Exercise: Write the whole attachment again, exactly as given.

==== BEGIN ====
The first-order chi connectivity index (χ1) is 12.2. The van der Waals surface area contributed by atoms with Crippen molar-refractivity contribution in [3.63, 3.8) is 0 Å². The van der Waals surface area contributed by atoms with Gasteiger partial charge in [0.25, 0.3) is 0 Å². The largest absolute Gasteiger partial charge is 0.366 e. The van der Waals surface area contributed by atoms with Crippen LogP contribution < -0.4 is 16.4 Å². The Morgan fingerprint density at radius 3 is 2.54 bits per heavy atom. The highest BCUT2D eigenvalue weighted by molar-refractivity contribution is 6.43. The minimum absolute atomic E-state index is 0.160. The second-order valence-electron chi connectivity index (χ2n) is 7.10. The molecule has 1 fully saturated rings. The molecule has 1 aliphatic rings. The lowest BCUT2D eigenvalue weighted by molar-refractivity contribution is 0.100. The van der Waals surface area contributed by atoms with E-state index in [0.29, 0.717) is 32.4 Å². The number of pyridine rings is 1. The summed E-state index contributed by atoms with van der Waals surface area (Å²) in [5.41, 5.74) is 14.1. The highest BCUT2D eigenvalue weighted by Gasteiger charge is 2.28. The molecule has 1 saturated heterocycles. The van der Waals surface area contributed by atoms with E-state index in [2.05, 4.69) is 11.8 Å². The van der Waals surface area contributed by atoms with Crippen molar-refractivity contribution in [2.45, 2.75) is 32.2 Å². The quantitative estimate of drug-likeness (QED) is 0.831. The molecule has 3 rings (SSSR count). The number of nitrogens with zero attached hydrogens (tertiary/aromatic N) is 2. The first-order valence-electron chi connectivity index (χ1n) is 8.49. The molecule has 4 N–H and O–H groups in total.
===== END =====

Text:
The first-order chi connectivity index (χ1) is 12.2. The van der Waals surface area contributed by atoms with Crippen molar-refractivity contribution in [3.63, 3.8) is 0 Å². The van der Waals surface area contributed by atoms with Gasteiger partial charge in [0.25, 0.3) is 0 Å². The largest absolute Gasteiger partial charge is 0.366 e. The van der Waals surface area contributed by atoms with Crippen LogP contribution < -0.4 is 16.4 Å². The Morgan fingerprint density at radius 3 is 2.54 bits per heavy atom. The highest BCUT2D eigenvalue weighted by molar-refractivity contribution is 6.43. The minimum absolute atomic E-state index is 0.160. The second-order valence-electron chi connectivity index (χ2n) is 7.10. The molecule has 1 fully saturated rings. The molecule has 1 aliphatic rings. The lowest BCUT2D eigenvalue weighted by molar-refractivity contribution is 0.100. The van der Waals surface area contributed by atoms with E-state index in [0.29, 0.717) is 32.4 Å². The number of pyridine rings is 1. The summed E-state index contributed by atoms with van der Waals surface area (Å²) in [5.41, 5.74) is 14.1. The highest BCUT2D eigenvalue weighted by Gasteiger charge is 2.28. The molecule has 1 saturated heterocycles. The van der Waals surface area contributed by atoms with E-state index in [2.05, 4.69) is 11.8 Å². The van der Waals surface area contributed by atoms with Crippen molar-refractivity contribution in [2.45, 2.75) is 32.2 Å². The quantitative estimate of drug-likeness (QED) is 0.831. The molecule has 3 rings (SSSR count). The number of nitrogens with zero attached hydrogens (tertiary/aromatic N) is 2. The first-order valence-electron chi connectivity index (χ1n) is 8.49. The molecule has 4 N–H and O–H groups in total.